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FT: Shrunken Ambitions

Author: Philip Stephens
April 28, 2010


The global standing of the UK is likely to decline in coming years as developments beyond Britain's shores wrest more and more influence on the island nation, writes Philip Stephens.

Gordon Brown declares that a strong voice on the international stage is central to his government's vision of Britain's future. In the same Churchillian tones, David Cameron proclaims that his Conservatives would restore the nation's prestige in the councils of world affairs. A distinguished military scholar takes a different view: the curtain is falling, he says, on a 400-year-old global adventure.

A general election campaign is not the moment for politicians to admit that the geopolitical tides are running against them. But whatever the outcome of the May 6 poll, Britain stands on the threshold of a wrenching reassessment of its place in the international order.

Beyond ritual tributes to the valour of troops fighting in Afghanistan, foreign affairs have merited hardly a mention in the present electoral contest. When the party leaders are pressed on questions of "abroad", their shared strategic assumption is that the world will continue to turn pretty much as before.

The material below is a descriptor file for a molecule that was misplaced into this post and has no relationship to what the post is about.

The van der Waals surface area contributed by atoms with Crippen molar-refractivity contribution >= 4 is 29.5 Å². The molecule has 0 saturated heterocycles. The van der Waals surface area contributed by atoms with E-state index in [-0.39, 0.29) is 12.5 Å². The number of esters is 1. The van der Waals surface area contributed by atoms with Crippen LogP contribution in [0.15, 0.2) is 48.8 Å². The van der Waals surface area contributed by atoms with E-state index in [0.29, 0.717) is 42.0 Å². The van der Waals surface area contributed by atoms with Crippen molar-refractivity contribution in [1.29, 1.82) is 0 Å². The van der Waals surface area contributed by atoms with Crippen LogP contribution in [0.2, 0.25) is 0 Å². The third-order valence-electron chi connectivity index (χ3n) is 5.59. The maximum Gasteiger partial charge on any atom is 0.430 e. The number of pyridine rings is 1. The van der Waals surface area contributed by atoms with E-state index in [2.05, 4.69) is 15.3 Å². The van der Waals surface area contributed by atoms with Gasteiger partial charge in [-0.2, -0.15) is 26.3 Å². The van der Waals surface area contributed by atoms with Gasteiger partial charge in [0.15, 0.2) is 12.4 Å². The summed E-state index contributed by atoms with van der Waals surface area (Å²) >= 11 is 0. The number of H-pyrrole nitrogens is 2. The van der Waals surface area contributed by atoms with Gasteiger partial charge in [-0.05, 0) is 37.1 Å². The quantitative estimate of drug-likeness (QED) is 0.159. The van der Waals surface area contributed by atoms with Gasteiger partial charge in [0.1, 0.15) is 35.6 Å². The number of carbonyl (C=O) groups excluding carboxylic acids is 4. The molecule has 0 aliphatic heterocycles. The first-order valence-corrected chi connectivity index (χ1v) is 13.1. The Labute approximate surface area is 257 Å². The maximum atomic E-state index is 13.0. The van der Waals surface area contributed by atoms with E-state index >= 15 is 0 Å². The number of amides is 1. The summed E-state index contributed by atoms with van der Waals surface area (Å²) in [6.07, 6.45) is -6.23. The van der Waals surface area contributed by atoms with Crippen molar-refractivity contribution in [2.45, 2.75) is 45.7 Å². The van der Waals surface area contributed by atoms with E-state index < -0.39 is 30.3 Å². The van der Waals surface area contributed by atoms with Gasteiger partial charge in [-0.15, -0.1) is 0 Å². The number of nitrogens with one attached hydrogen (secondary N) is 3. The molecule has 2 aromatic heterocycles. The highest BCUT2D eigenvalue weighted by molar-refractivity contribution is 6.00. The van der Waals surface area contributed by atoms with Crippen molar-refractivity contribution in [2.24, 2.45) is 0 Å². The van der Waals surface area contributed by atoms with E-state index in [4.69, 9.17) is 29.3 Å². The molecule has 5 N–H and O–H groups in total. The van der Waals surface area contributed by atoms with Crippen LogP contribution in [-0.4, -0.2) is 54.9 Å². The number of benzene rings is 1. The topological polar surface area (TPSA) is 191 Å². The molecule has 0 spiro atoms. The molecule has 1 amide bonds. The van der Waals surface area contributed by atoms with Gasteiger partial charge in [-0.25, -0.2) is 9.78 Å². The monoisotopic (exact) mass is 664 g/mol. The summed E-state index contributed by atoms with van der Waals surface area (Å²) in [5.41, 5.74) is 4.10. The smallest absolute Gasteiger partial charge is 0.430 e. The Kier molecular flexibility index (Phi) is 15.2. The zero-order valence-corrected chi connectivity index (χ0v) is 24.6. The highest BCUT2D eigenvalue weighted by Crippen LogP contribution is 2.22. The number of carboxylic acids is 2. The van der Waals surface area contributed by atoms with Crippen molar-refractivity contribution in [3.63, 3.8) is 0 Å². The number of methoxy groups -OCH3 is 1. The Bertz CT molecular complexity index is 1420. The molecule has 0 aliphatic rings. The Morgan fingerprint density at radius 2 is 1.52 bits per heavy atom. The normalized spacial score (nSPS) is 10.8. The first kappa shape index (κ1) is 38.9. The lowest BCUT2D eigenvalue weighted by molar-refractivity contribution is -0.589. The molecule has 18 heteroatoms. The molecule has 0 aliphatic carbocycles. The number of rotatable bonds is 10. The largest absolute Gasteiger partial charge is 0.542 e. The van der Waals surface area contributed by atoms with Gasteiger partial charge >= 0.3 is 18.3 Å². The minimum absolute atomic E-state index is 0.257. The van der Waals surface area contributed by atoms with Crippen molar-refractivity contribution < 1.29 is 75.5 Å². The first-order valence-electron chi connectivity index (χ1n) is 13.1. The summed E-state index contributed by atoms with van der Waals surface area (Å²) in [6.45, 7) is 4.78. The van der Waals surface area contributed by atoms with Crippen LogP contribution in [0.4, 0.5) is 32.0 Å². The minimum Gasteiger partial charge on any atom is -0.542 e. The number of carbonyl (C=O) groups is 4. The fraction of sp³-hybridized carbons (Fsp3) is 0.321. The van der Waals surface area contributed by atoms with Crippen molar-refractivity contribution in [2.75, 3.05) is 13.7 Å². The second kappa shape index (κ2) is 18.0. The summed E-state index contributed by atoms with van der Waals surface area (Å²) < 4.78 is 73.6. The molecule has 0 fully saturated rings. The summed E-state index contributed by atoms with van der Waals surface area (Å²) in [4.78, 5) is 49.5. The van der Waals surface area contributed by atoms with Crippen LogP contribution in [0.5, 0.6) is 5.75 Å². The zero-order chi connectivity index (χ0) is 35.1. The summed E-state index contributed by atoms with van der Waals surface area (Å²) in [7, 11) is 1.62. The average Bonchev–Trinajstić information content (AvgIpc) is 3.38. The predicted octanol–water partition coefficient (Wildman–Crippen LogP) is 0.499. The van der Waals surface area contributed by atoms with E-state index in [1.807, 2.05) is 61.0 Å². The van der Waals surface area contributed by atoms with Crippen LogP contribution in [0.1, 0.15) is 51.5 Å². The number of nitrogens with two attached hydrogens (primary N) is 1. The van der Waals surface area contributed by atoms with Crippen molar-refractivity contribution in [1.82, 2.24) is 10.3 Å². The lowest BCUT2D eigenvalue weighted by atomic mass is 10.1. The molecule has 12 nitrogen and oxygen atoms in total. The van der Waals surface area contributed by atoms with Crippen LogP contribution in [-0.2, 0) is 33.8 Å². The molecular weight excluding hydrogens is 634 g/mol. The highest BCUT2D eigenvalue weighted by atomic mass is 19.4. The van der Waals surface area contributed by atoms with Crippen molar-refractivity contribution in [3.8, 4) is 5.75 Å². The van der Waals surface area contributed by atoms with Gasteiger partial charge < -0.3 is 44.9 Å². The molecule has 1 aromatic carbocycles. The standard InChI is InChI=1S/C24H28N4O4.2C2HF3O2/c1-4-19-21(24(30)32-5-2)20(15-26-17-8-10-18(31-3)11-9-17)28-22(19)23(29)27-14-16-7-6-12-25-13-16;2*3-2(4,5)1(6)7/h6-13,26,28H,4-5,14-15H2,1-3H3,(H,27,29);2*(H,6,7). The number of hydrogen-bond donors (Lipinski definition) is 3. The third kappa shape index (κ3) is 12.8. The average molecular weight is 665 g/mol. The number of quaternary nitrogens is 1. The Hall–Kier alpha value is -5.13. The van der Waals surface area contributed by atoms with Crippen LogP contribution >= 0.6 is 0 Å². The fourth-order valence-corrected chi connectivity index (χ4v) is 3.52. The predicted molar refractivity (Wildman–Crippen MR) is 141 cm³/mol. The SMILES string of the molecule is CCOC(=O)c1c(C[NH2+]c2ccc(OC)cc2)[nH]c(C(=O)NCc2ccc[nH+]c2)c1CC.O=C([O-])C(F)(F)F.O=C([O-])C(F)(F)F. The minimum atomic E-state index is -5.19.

The reality is otherwise. Robin Niblett, the director of Chatham House, is leading a comprehensive review of UK foreign policy options for the London foreign policy think-tank. Whatever the course of domestic politics, he says, "the changes taking place beyond Britain's shores will have profound implications for the country's prosperity and security".

Britain's next government, he adds, will face changes and pressures that include "the accelerating shift from west to east in the global balance of economic power, the inevitable deep cuts that will need to be made in Britain's military and diplomatic capabilities, a more ambivalent relationship with the US and uncertainty about the European Union's future international influence and capacities".

The next few years, in short, are set to prove a watershed for a nation that has grown used to punching above its weight in foreign policy.

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